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It took mere seconds for his boat to sink in shark-filled SC waters

The Captain Andrew is Georgetown’s oldest wooden hull shrimp boat was built in 1968. It has combed the waters ever since and on Saturday morning, the crew caught one of its greatest catches – rescuing two fishermen from the sea and their boat from the bottom of the ocean floor.
The Captain Andrew is Georgetown’s oldest wooden hull shrimp boat was built in 1968. It has combed the waters ever since and on Saturday morning, the crew caught one of its greatest catches – rescuing two fishermen from the sea and their boat from the bottom of the ocean floor. Contributed photo

Adam Wiseman was fishing with his friend, Troy Cooper, in the Atlantic Ocean near the North Santee Bay on Saturday morning when an ice box caused his boat’s weight to shift. The boat flipped. And within seconds, Wiseman was in the water along with a school of hungry sharks and the 300 pounds of jellyfish they had on board their craft before it capsized.

“It was less than five seconds,” Wiseman said. “We didn’t have time to make a radio call. We didn’t have time for anything.”

Wiseman’s life flashed before his eyes and he said he thought of the new baby he and his wife would soon welcome into the world. But bobbing in the teeming ocean a mile or more away from shore with no way to call for help, he said, made him feel very small, very quick.

Wiseman swam to the ice box that floated nearby and held on in a tangle of jellyfish.

“A shark came between me and the box I was holding onto,” he said on Monday as he nursed the jellyfish stings that covered most of his body. Another shark – out to capture some of the fishermen’s spoils – knocked Cooper off the boat, he added.

The Captain Andrew – Georgetown’s oldest wooden hull shrimp boat, still in service after 48 years – was shrimping nearby when crew members saw Wiseman swimming for the ice box.

“The boat was completely under the water. It was upside down,” said Jake Wall, a crew member of The Captain Andrew.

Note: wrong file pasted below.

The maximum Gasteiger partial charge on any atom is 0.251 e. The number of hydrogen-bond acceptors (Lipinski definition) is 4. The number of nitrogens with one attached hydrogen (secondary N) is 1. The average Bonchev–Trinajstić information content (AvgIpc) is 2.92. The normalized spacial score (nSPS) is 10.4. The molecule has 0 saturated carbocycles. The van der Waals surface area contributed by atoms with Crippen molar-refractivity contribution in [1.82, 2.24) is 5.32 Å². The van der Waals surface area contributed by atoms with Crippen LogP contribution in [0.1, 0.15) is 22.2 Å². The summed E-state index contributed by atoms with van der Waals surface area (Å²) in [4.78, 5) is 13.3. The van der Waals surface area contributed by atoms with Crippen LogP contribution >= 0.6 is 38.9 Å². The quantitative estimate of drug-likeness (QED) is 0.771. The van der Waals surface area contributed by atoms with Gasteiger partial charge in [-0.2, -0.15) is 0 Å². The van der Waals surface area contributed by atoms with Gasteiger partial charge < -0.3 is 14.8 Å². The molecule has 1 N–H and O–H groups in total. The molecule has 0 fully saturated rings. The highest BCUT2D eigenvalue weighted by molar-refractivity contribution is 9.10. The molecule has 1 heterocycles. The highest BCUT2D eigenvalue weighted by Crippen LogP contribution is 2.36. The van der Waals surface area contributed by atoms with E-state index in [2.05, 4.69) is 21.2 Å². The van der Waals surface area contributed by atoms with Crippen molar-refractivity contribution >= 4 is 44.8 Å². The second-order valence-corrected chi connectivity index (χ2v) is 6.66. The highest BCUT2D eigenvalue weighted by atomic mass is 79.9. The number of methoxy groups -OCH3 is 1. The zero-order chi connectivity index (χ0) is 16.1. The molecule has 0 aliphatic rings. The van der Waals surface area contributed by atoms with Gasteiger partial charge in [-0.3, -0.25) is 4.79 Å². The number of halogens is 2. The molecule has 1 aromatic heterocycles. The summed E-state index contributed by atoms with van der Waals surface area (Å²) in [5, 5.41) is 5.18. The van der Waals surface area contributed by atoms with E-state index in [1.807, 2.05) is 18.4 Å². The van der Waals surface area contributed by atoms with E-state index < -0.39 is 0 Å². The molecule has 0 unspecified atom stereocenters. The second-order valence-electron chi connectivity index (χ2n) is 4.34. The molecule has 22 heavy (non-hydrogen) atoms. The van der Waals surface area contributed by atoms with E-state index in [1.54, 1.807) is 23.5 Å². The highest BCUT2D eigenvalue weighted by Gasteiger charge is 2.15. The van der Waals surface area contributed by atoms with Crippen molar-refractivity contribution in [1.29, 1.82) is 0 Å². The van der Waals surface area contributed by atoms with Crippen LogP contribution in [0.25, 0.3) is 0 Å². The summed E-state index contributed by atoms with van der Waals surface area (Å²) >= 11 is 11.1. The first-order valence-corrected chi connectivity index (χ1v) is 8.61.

The crew picked up its nets and set out to save the sinking vessel and its men.

Now awash in jellyfish stings, Wiseman was cramping up, Wall said.

They pulled Wiseman in first and then rescued Cooper, who was standing on the only small part of the boat’s hull that remained above water. Then The Captain Andrew crew went in to salvage the boat.

“We first pulled their nets/doors onto our deck because the turtle shooter floats were the only thing retrievable above the water,” Wall wrote on a Facebook post. Using the nets, the crew winched Wiseman’s gear up and found the boat’s bridle.

Wall jumped in the water to attach The Captain Andrew’s whip lines to the stern of the sunken vessel. Fellow crew members Jody Owens and Trey Jordan were using the winch as Captain Larry Owens put The Captain Andrew into gear to hoist the boat up from the bottom of the ocean floor 30 feet below.

Using the winch, expert boatmanship and clever maneuvers, The Captain Andrew crew was able to bale the water out of Wiseman’s boat. The crew towed the boat to the East Bay Park Boat Landing.

“It was really cool. It still doesn’t seem real,” Wall said.

Wiseman’s boat was in the shop Monday as he managed his Murrell’s Inlet restaurant, Marshview Seafood Kitchen & Bar – and nursed the jellyfish stings and the rope burns from being pulled in that he says now remind him of how lucky he was.

“I feel like a million dollars. I feel so very lucky and blessed that they were there,” Wiseman said. “They are definitely my heroes.”

The Captain Andrew was hand-crafted from yellow pine and oak in the front yard of a home on Lee Street by Captain Larry Owen’s father, Leon Jordan, and Owen’s uncle, James R. Jordan, in 1968. It has combed the waters for shrimp … assisting the occasional troubled seafarer ever since.

Emily Weaver: 843-444-1722, @TSNEmily

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